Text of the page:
Would I have the guts to do something like that alone? Oh hell no! When "flying solo," my brain drizzled back through my ears and filled the vacant cavity. I became "smart" again. I had good friends. No one was a bad influence, either. But in groups, kids think differently.

I did other stupid things, too, some probably considered felonies by today's standards (toilet papering someone's house is now a Class B misdemeanor), but this one sticks in my mind whenever I think of dangerous stunts that could have gotten me and my friends killed. A car could have pulled out of any of those side streets and we'd never have known what hit us. But those watching would. The trauma would stay with them, influencing their futures - something making their world spin a different direction. Luckily, no one was ever hurt, and after a few weekends, the thrill was gone, at least for my small entourage. We took up dragging State Street for boys after that.  Not sure which one turned out to be the most dangerous....

The acorn doesn't fall far from the tree either. My kids are thrill seekers. They love repelling cliffs, motocross racing, and snowboarding deep powder off the backs of mountains instead of groomed trails. I'm certain they performed their share of dangerous antics, which I hope I never discover, although in cleaning one of my tag-team's room, I found a picture someone took of him on his motorcycle....suspended in air....several feet above his truck, between two cliffs.

Am I still a risk taker? Yes. Every time I get on my Harley I take a risk (refer to last Wacky Wednesday). That's the real reason for "loud pipes." If not seen, heard works. Deciding to become a writer and throw myself in the wild publishing world is a huge personal risk. My biggest risk, however, was becoming a parent. Talk about dangerous, unpredictable, and thrilling. The ride's still going. I'm just keeping my arms inside until it comes to a stop. If ever.

The point to this blog, while not as jovial, is that kids do dumb things. Be prepared. Teach them everything safe you can, then hug them when they walk out the door. A friend's 15 yr old granddaughter was killed by a commuter train when she and her cousin decided to slip under the safety arms and cross the tracks. Wonderful girls who made a stupid decision. One made it, but watched in horror when the other didn't. Her world stopped the same time and will never be the same. We can't put them in bubbles, or we'd be arrested for child abuse because they would be considered "imprisoned." We can't make them grow up safe. All we can do is hope their guardian angels bitch slap them when we're not around.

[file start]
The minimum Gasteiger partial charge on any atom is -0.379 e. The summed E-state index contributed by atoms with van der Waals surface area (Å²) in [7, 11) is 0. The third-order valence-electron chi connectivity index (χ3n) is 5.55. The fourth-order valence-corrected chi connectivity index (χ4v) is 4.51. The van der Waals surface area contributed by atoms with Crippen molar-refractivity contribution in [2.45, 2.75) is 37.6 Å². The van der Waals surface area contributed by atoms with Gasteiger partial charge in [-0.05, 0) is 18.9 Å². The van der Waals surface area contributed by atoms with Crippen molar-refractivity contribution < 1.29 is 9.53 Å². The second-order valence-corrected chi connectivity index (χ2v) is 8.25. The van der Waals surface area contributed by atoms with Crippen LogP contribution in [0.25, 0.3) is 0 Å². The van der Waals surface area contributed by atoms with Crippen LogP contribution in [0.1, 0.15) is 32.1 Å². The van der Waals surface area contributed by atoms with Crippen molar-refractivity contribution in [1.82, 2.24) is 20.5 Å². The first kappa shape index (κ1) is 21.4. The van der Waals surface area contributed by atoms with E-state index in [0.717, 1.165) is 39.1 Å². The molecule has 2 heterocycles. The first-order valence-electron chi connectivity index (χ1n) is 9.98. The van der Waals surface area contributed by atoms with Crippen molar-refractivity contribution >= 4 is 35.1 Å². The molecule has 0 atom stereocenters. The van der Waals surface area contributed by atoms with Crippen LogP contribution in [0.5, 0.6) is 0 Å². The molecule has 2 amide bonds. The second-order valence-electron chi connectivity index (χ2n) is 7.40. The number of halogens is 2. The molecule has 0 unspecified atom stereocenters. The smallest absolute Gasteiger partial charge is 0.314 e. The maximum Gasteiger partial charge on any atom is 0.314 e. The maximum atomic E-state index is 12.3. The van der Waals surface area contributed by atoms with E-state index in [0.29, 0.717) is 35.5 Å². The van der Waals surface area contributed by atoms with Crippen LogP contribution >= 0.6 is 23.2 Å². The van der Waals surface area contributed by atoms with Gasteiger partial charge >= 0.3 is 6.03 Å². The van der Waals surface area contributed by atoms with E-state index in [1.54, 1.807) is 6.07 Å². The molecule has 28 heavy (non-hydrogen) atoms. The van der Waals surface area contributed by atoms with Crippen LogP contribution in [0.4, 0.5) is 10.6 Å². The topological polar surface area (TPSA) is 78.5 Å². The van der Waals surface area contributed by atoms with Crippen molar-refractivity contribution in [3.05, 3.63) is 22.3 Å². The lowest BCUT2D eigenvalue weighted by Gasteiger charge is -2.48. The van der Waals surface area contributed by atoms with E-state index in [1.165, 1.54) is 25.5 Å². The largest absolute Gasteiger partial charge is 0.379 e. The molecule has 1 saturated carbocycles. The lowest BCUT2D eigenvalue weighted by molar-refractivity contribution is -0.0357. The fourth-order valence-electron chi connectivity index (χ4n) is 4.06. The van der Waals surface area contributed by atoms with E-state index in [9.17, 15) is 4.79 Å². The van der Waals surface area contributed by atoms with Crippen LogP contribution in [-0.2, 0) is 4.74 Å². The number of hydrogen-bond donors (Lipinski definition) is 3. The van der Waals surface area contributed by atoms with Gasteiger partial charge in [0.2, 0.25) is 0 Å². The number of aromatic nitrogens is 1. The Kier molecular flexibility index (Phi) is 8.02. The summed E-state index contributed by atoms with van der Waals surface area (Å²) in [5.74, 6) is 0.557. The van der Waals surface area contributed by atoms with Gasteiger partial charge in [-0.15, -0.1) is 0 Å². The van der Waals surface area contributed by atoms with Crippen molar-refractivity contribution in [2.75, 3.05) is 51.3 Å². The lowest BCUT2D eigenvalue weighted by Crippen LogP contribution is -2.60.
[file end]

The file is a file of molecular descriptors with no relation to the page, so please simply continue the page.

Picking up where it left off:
Thanks for walking through a memory. Hope your "thrill zone" is safe and your guardian angel nearby.



Sandy B said...

I probably did a lot of stupid things in my teens, but at my age I can't remember anything outstanding. We were pretty carefully watched (by the entire neighborhood) and had no access to a car anyway.
One summer when I was around 10 I stayed with my grandmother, who had a more lackadaisical attitude toward child minding. My cousin and I went swimming in the Allegheny River, something so dangerous no one warned us not to do it. I do remember the strength of that current and fighting to get back to the bank. Never did it again and never told anyone, especially my parents. Maybe that episode instilled a little voice of caution for my teen years.

J. Coleman said...

Good thing my parents don't read my blogs. I think as parents, we'd shudder if we what dangers our kids had encountered and kept secret. Thanks Sandy.

Calisa Rhose said...

I remember driving my dads car (coincidentally, also a green inside and out station wagon) to church one day without him. I had just gotten my license the week before and he let me drive myself and sister alone. 7 miles of hills at 90 mph... It took five minutes to get home.

Christina Wolfer said...

Growing up as the only girl with three older brothers, on a farm, geez, when weren't there risks? We just didn't see them as all that dangerous. If I wanted to hang out with the boys, well then I had to try things first. But Joelene, I think your's sounds a lot scarier than my risks ever felt.

J. Coleman said...

And now, you can't get me to try anything that looks like I could get hurt. Always wanted to skydive. Now? No way! I guess I'll "write" my dangerous antics in my characters' stories and see what happens. Thanks guys!

Debora Dale said...

I often think about things I did as a teen and wonder if those things weren't as crazy as I think or if I just got really - really - lucky. After school, a friend and I used to take the 'shortcut' to her house. We'd walk through the woods. There were always pockets of people hanging out there. Most were drinking or smoking weed. Others were making out or just looking for trouble. We always got through without a care or scratch but if I knew my daughter were doing the same thing now? I'd be following her with spy gear and 911 ready for connection on the cell.

Thanks for another great and thought-provoking post.